Blog 3: How time will be spent

One of the most obvious benefits of fully autonomous vehicles is the amount of time that will be saved and otherwise diverted that was previously spent driving.  It is estimated that in the U.S., over 87.5% of people over 16 years of age report that they drive.  Of those people, it is estimated that they spend over 17,600 minutes a year driving.  That number is very similar to the amount that people drive in the rest of the world:

Americans drive nearly 2.45 trillion miles per year, With nearly an hour a day spent driving, it is clear that the time saved will be put to an entirely new use.  Now it is difficult to completely access what time will be spent doing what, but I believe that it will be split up into 3 main categories. The first (and the least noteworthy) is entertainment.

Movies, live sports, and other entertainment will likely have its place in autonomous vehicles.  It will appeal to a younger audience, as well as those who are trying to relax.  However, this is the smallest of the markets.

It is likely that a lot of this time will be used productively (the most obvious choice).  The amount of time could lead to 507 billion dollars annually, according to a Morgan Stanley study, stimulating the economy by up to 5.6 trillion dollars.  This work will result in shorter days, with more time being spent doing other things.

The market that I am most excited about is that which will result from industries transforming to work in autonomous vehicles.  Hair cuts for example, are a great example of a service that could easily be performed in an autonomous vehicle.  There could be certain fast food/quick food options where you can eat while being taken to where you want to go.  I believe that certain industries will shift from stores that require customers to drop in to being in autonomous vehicles.  This will result in more and more of our lives taking place in autonomous vehicles.  It is not out of the question that entire industries shift over to be in autonomous vehicles due to convenience for the customer.  There is a chance that people actually spend time in vehicles simply for the service provided.

Another interesting component is how much time will be saved in certain situations by not needing to drive.  Parents who need to drive their kids around to extracurricular activities can now send cars to do that job.  Jobs requiring delivery (for example, food) will now no longer need a car.  In fact, there is already implementation in San Fransisco of an automated delivery system.  Industries all around us will have a drastically different feel to them, and it will be exciting to see just how much changes.


Americans Spend an Average of 17,600 Minutes Driving Each Year

Autonomous Vehicle Data

3 thoughts on “Blog 3: How time will be spent

  1. The free time that could result from people not needing to drive during commutes definitely offers the potential to change many aspects of society, like in-office schedules as you mentioned. Two thoughts came to mind while reading this that might make this less of an impact than we would imagine: just about all projections show AVs reducing or eliminating traffic meaning there would be less and less “new” time, and when people find free time they tend to waste it. If I knew I could work during my commute to shorten my work day that would be a good incentive, but at the same time I might be tempted to unproductively extend my sleeping hours.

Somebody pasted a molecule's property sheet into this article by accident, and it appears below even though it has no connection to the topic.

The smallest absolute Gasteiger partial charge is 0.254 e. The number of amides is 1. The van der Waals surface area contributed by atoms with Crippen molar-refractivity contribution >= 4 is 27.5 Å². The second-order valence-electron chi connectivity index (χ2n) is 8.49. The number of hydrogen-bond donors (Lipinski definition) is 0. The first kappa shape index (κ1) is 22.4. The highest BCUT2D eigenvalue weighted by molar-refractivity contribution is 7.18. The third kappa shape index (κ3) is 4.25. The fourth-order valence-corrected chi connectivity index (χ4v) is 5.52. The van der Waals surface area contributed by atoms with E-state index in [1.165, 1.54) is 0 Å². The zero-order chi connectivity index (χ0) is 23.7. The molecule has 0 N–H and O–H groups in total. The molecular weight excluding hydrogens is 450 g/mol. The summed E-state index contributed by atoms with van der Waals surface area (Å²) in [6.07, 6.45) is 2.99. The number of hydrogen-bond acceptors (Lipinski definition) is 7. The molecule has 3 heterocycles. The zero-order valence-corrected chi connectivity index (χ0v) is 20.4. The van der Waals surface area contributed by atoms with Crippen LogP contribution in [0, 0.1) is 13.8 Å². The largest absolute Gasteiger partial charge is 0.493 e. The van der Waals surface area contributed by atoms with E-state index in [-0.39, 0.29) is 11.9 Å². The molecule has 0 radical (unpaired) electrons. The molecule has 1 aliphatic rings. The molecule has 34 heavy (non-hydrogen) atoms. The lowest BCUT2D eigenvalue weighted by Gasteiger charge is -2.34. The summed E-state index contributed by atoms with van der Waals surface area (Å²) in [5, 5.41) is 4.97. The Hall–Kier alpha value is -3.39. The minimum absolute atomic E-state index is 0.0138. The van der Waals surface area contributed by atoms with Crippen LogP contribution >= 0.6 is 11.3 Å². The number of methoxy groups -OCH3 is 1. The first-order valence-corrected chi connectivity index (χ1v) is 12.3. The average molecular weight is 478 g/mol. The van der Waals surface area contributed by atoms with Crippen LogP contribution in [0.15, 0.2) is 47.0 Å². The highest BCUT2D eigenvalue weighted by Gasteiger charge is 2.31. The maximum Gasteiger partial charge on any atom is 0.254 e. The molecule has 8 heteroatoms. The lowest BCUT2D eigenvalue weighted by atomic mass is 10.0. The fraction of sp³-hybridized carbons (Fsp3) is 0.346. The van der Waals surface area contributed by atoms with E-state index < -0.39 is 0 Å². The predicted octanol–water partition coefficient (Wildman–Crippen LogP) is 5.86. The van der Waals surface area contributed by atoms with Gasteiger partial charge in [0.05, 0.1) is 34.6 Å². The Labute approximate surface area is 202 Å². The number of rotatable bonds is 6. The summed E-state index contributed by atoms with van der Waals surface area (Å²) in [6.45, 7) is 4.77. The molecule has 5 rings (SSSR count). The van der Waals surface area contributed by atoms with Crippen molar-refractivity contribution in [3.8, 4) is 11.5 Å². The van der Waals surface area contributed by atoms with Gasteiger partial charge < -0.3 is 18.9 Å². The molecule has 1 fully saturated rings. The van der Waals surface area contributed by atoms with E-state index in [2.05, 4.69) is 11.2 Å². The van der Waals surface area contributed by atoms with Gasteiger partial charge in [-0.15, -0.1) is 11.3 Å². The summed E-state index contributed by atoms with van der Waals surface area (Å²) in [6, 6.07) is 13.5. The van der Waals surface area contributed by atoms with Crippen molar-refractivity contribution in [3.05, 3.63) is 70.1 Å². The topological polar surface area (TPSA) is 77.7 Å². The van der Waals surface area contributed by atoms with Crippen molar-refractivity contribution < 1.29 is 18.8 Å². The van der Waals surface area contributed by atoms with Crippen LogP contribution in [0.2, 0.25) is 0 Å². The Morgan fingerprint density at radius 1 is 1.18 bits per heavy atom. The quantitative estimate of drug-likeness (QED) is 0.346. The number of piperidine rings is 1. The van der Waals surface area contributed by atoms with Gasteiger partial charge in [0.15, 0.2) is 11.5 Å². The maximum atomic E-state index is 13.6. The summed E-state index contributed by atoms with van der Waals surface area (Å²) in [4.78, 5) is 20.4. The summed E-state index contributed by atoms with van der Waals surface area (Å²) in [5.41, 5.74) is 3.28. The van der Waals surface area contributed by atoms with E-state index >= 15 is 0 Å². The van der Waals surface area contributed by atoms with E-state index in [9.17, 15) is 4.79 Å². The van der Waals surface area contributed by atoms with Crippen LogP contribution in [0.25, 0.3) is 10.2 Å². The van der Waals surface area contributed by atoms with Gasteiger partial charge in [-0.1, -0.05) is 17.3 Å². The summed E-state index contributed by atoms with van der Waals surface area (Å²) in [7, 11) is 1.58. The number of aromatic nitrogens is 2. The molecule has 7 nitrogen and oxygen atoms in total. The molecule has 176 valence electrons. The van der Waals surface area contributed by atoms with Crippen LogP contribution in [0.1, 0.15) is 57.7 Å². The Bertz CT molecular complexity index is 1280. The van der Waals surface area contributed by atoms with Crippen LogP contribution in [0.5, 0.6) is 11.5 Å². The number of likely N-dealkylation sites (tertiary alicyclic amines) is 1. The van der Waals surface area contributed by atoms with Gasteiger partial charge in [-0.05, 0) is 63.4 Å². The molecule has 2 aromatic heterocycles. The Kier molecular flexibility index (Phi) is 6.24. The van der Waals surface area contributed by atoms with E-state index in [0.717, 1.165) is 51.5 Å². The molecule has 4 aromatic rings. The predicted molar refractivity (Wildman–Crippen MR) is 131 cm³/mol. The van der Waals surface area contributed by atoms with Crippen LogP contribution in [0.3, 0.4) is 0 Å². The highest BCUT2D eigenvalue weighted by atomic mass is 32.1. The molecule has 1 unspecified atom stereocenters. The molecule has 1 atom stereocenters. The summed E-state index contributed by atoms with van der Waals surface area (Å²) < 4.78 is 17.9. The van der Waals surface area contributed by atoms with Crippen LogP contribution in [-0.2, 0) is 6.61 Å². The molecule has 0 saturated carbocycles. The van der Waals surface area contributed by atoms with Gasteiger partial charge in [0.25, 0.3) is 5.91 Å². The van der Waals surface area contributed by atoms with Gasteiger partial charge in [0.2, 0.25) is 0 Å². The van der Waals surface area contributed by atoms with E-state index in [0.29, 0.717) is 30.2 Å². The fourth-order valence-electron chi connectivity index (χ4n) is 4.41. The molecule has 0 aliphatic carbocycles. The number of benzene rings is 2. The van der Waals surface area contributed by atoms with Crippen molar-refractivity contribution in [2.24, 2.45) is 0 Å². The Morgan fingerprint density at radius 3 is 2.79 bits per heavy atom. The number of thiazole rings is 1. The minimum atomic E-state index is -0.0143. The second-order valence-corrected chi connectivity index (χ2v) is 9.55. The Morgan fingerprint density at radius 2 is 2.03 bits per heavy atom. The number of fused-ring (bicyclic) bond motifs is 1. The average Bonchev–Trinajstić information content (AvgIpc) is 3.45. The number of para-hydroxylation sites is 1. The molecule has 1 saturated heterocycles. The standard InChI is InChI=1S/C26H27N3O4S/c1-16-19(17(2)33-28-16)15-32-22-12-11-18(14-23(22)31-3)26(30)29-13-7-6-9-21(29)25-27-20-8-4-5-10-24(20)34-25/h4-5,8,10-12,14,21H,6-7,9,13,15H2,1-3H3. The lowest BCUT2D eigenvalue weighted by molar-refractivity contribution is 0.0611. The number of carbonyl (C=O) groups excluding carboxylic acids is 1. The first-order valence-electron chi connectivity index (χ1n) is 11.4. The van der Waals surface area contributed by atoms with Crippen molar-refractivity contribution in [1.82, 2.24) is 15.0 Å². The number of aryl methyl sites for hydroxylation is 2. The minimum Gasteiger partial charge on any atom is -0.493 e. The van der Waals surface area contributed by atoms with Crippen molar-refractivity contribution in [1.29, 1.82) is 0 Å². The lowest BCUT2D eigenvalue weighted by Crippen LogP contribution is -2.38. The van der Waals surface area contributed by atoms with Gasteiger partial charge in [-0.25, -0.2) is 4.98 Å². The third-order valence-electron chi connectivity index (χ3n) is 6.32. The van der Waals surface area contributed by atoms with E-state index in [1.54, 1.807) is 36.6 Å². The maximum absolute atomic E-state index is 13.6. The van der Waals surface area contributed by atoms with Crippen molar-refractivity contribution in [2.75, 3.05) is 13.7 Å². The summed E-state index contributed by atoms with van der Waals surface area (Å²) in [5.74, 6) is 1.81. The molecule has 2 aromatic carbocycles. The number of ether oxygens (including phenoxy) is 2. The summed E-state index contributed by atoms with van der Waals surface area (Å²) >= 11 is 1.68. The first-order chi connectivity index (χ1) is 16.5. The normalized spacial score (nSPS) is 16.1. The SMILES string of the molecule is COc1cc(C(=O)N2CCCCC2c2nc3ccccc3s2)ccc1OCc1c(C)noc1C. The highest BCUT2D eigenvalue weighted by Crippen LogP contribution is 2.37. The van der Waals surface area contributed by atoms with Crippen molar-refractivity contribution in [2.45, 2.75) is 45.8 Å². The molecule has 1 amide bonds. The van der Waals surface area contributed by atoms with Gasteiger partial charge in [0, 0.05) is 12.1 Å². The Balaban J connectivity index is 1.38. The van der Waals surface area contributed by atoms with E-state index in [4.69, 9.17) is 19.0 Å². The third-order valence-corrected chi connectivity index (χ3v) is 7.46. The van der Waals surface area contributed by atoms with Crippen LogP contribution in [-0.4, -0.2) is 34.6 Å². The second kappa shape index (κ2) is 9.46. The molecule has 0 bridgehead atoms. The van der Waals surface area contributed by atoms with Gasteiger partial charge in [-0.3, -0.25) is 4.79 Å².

I also think taking a look at how people currently abuse self-driving features would be extensible to expected behaviors with full autonomy. Reports and videos usually show people sleeping, eating, applying makeup, or watching videos on their phone. I can’t recall ever hearing about someone in the driver’s seat depending on Autopilot balancing their laptop and briefcase on the dashboard.
    Definitely looking forward to seeing how society initially responds to this freedom and what new applications we haven’t thought of develop.

  2. I think you’re idea that industries might shift from brick-and-mortar stores into vehicles is interesting, but maybe unrealistic. Food trucks are one example of an industry becoming more mobile due to cars, but I don’t think they actually cook while they drive, despite it being theoretically feasible. Whatever benefits AVs might bring, they are still ultimately just another mode of transportation like buses, and you don’t see new industries popping up in buses.

  3. I think one potential outcome that you mention, sleep, might be one of the biggest impacts. It is recommended for adults to get between 7 and 9 hours of sleep, but American adults only average 6.8 hours of sleep. Sleeping in the car will become common when there is no more need to remain alert at the wheel. I know that if I was taking (not driving) the car to school in the morning, I would most likely use the time to sleep and rest, rather than something more active.
    Also as AVs make the roads and highways more efficient, cutting down on commuting times, there will be more time for people to sleep in. If your commute takes 45 minutes, but an AV cuts that down to 30 minutes, you might find more people sleeping those extra 15 minutes.
    You touch a lot on productivity in your post, remarking that people might use the time in AVs to work, but if they use the time to sleep and get adequate rest, they might be even more productive during the work day in the office.

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